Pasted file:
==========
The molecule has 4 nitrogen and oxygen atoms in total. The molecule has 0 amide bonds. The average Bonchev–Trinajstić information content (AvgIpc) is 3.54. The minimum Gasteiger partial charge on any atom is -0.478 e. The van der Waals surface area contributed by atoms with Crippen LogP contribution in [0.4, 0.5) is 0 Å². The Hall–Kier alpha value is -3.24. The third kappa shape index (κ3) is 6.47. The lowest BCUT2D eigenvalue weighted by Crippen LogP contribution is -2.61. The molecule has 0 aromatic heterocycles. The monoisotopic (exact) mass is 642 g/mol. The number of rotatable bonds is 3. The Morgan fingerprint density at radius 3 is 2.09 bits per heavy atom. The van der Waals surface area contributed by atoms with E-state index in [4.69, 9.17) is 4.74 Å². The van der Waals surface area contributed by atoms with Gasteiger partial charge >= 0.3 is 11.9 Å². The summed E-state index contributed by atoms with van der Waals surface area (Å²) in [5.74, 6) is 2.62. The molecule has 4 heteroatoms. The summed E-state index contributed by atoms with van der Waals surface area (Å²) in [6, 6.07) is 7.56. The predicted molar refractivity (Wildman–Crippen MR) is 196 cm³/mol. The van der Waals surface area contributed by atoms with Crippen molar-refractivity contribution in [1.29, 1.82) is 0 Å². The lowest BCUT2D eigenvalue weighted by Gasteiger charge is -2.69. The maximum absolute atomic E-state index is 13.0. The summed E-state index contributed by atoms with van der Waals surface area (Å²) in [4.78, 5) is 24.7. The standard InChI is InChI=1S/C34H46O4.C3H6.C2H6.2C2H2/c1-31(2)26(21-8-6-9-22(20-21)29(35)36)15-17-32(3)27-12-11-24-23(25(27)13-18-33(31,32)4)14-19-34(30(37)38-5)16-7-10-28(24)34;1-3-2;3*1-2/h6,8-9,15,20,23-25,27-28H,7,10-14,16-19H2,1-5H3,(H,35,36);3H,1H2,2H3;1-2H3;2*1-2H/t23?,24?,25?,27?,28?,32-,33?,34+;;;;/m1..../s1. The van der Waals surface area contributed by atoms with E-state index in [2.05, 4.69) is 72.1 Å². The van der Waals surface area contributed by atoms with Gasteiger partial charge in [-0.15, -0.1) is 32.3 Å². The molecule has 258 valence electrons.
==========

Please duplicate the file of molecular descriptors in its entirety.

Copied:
The molecule has 4 nitrogen and oxygen atoms in total. The molecule has 0 amide bonds. The average Bonchev–Trinajstić information content (AvgIpc) is 3.54. The minimum Gasteiger partial charge on any atom is -0.478 e. The van der Waals surface area contributed by atoms with Crippen LogP contribution in [0.4, 0.5) is 0 Å². The Hall–Kier alpha value is -3.24. The third kappa shape index (κ3) is 6.47. The lowest BCUT2D eigenvalue weighted by Crippen LogP contribution is -2.61. The molecule has 0 aromatic heterocycles. The monoisotopic (exact) mass is 642 g/mol. The number of rotatable bonds is 3. The Morgan fingerprint density at radius 3 is 2.09 bits per heavy atom. The van der Waals surface area contributed by atoms with E-state index in [4.69, 9.17) is 4.74 Å². The van der Waals surface area contributed by atoms with Gasteiger partial charge >= 0.3 is 11.9 Å². The summed E-state index contributed by atoms with van der Waals surface area (Å²) in [5.74, 6) is 2.62. The molecule has 4 heteroatoms. The summed E-state index contributed by atoms with van der Waals surface area (Å²) in [6, 6.07) is 7.56. The predicted molar refractivity (Wildman–Crippen MR) is 196 cm³/mol. The van der Waals surface area contributed by atoms with Crippen molar-refractivity contribution in [1.29, 1.82) is 0 Å². The lowest BCUT2D eigenvalue weighted by Gasteiger charge is -2.69. The maximum absolute atomic E-state index is 13.0. The summed E-state index contributed by atoms with van der Waals surface area (Å²) in [4.78, 5) is 24.7. The standard InChI is InChI=1S/C34H46O4.C3H6.C2H6.2C2H2/c1-31(2)26(21-8-6-9-22(20-21)29(35)36)15-17-32(3)27-12-11-24-23(25(27)13-18-33(31,32)4)14-19-34(30(37)38-5)16-7-10-28(24)34;1-3-2;3*1-2/h6,8-9,15,20,23-25,27-28H,7,10-14,16-19H2,1-5H3,(H,35,36);3H,1H2,2H3;1-2H3;2*1-2H/t23?,24?,25?,27?,28?,32-,33?,34+;;;;/m1..../s1. The van der Waals surface area contributed by atoms with E-state index in [2.05, 4.69) is 72.1 Å². The van der Waals surface area contributed by atoms with Gasteiger partial charge in [-0.15, -0.1) is 32.3 Å². The molecule has 258 valence electrons.